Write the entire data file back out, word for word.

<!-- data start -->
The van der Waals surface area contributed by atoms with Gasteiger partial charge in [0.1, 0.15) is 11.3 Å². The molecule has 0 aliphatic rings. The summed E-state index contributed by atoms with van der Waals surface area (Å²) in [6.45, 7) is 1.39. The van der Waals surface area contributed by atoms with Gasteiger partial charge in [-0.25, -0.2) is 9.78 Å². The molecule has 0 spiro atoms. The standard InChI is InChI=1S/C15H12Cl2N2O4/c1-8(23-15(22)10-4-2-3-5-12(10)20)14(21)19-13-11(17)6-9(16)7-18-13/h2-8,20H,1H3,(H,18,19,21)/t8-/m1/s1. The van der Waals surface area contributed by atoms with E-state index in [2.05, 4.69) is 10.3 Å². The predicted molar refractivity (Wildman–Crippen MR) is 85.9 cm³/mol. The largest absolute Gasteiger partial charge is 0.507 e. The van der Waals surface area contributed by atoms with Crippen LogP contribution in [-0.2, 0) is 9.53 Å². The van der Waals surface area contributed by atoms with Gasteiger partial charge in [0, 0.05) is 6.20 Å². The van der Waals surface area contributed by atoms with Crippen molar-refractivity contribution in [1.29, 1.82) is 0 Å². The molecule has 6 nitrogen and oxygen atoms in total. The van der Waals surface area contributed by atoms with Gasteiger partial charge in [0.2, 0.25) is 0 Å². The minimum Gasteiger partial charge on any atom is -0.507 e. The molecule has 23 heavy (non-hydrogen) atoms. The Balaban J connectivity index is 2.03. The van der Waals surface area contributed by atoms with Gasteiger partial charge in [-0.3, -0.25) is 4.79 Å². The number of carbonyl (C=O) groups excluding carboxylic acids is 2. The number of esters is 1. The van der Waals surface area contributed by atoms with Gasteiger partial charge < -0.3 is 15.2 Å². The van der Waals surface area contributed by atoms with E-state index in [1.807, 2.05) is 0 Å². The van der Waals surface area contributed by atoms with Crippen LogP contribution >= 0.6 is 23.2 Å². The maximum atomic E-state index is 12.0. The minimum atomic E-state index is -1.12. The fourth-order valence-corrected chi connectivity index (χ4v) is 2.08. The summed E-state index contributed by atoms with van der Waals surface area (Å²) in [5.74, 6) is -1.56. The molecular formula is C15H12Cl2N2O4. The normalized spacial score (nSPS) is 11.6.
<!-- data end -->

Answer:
The van der Waals surface area contributed by atoms with Gasteiger partial charge in [0.1, 0.15) is 11.3 Å². The molecule has 0 aliphatic rings. The summed E-state index contributed by atoms with van der Waals surface area (Å²) in [6.45, 7) is 1.39. The van der Waals surface area contributed by atoms with Gasteiger partial charge in [-0.25, -0.2) is 9.78 Å². The molecule has 0 spiro atoms. The standard InChI is InChI=1S/C15H12Cl2N2O4/c1-8(23-15(22)10-4-2-3-5-12(10)20)14(21)19-13-11(17)6-9(16)7-18-13/h2-8,20H,1H3,(H,18,19,21)/t8-/m1/s1. The van der Waals surface area contributed by atoms with E-state index in [2.05, 4.69) is 10.3 Å². The predicted molar refractivity (Wildman–Crippen MR) is 85.9 cm³/mol. The largest absolute Gasteiger partial charge is 0.507 e. The van der Waals surface area contributed by atoms with Crippen LogP contribution in [-0.2, 0) is 9.53 Å². The van der Waals surface area contributed by atoms with Gasteiger partial charge in [0, 0.05) is 6.20 Å². The van der Waals surface area contributed by atoms with Crippen molar-refractivity contribution in [1.29, 1.82) is 0 Å². The molecule has 6 nitrogen and oxygen atoms in total. The van der Waals surface area contributed by atoms with Gasteiger partial charge in [0.2, 0.25) is 0 Å². The minimum Gasteiger partial charge on any atom is -0.507 e. The molecule has 23 heavy (non-hydrogen) atoms. The Balaban J connectivity index is 2.03. The van der Waals surface area contributed by atoms with Gasteiger partial charge in [-0.3, -0.25) is 4.79 Å². The number of carbonyl (C=O) groups excluding carboxylic acids is 2. The number of esters is 1. The van der Waals surface area contributed by atoms with Gasteiger partial charge < -0.3 is 15.2 Å². The van der Waals surface area contributed by atoms with E-state index in [1.807, 2.05) is 0 Å². The van der Waals surface area contributed by atoms with Crippen LogP contribution >= 0.6 is 23.2 Å². The maximum atomic E-state index is 12.0. The minimum atomic E-state index is -1.12. The fourth-order valence-corrected chi connectivity index (χ4v) is 2.08. The summed E-state index contributed by atoms with van der Waals surface area (Å²) in [5.74, 6) is -1.56. The molecular formula is C15H12Cl2N2O4. The normalized spacial score (nSPS) is 11.6.